At the end of June, Tom McLean, Working Dog Chair for South Eastern Ontario Region, and I went for a ten-hour drive to Ste-Thecle, Quebec. We went there to conduct a water rescue dog training seminar for L’Association des Amis du Terre-Neuve du Québec. The seminar went extremely well because of the tremendous enthusiasm that the club members have for working their Newfs. That would have been reward enough, but there was an extra bonus for Tom and me. We got to learn about another “draft sport”.
We arrived Friday evening along with a demo dog, Tom’s Newf Tuck, at the home of Mathieu Ferron and his lovely wife, Marie-Ange. The initial awkwardness of not speaking each other’s language was soon dispelled by their very warm and genuine welcome. They quickly invited the three of us into the “dog room”. There were trophies and memorabilia galore. What caught my eye in particular were trophies and certificates with the words traction canine.
Next, we went to the big kitchen, the hub of a French Canadian home. This reminded me of my childhood years living with my grandmother in Hull, Quebec. Such a kitchen also serves as living room, den, and dining room and is always filled with love. The only thing that could have improved my grandmother’s kitchen had been added here – Newfoundland dogs. We told them why Tuck was special and they immediately pulled out a ring binder filled with Newf News. Then they located the September/October 1997 issue and read my Carting Corner column which featured Tuck. Now I was quite relaxed, feeling so very much at home. But there was more!
As if in answer to my unspoken query, they put a video tape on that illustrated what traction canine was all about. Tom and I watched in fascination. It was a type of weight pull competition but one unlike anything I had ever seen before.
This competition was different in so many ways. The first thing that caught my eye was the load was being pulled on a rail type track and only for two or three feet. My first reaction was that this was incredibly easy. Then as I watched further I noticed that the track went uphill, about a three-inch elevation from start to finish. Now that is a whole different matter.
In a conventional weight pull the load is pulled wither on a four-wheeled vehicle or a sledge and the course, while 15 feet long, is entirely flat. That means that once the dog has overcome the initial resistance of the load, the going is quite simple for the rest of the way. A person could not normally haul a loaded boxcar if it was at a standstill, but that same boxcar in motion on level ground could be kept in motion. Pulling up a grade is another matter. IN the case of the elevated track, the dogs were obviously working at the max for the entire distance – there was no coasting.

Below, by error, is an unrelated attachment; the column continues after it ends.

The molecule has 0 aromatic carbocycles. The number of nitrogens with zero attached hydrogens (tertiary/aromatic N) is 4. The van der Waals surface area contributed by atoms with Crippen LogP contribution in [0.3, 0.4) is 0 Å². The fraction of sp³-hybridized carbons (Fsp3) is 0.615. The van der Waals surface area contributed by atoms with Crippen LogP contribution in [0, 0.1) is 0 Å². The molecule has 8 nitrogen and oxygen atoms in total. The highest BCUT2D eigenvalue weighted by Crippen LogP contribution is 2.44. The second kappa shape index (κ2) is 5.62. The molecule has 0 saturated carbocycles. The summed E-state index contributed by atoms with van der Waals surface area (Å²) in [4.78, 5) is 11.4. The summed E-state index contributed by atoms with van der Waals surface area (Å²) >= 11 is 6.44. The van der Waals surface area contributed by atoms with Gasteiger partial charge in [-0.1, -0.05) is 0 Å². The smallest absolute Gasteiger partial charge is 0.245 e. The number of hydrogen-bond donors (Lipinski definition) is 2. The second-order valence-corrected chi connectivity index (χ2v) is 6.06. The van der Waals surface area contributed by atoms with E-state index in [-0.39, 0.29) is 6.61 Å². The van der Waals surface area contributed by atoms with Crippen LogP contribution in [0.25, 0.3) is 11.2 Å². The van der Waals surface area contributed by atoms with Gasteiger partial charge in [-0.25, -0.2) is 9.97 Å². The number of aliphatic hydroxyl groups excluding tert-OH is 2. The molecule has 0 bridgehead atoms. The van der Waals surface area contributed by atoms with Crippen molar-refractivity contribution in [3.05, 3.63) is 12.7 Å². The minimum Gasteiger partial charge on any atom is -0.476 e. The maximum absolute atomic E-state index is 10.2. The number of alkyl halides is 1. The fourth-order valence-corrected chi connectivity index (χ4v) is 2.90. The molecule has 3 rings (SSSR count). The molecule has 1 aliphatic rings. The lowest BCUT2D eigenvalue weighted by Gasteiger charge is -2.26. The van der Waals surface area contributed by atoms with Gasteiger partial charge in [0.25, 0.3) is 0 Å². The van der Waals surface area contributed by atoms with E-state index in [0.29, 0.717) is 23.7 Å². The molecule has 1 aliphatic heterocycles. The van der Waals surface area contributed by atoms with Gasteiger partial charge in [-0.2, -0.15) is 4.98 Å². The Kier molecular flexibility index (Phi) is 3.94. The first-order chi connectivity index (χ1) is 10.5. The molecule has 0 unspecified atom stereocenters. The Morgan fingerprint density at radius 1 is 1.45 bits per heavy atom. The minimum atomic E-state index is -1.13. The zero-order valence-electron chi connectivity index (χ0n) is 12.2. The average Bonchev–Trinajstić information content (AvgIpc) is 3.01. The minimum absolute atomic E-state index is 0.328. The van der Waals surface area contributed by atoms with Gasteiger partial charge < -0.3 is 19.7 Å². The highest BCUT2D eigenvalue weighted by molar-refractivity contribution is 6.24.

Another big difference was the harness. Instead of a single trace, the participants all used a double trace system which ensures the maximum transference of the dogs’ power to the load. Also, they didn’t use the more conventional siwash harness, but shoe a harness which pulls from the chest and doesn’t tighten around the dog as the pressure on the dog increases.
Quite unusual was the fact that this competition was not limited to the traditional sled or hauling dogs. There was even a Great Dane participating and Marie-Ange won that particular competition in 1990 with a Labrador retriever, the breed they had before getting into Newfs.
Newfoundland were well represented at this event and were pulling loads approaching 2000 pounds. This may seem light compared to some of the conventional weight pulls were Newfs have pulled over 6000 pounds, but such loads cannot be compared because one test is on flat ground and the other is uphill.
Peter Maniate has been writing columns for the Newf News, the magazine of the Newfoundland Dog Club of Canada, since 1979. In 1996 he started writing a Newfoundland dog column in the Breedlines section of Dogs in Canada magazine on behalf of the Newfoundland Dog Club of Canada. When Dogs in Canada ceased publication at the end of 2011 he continued the Breedlines column in the Newf Newfs.
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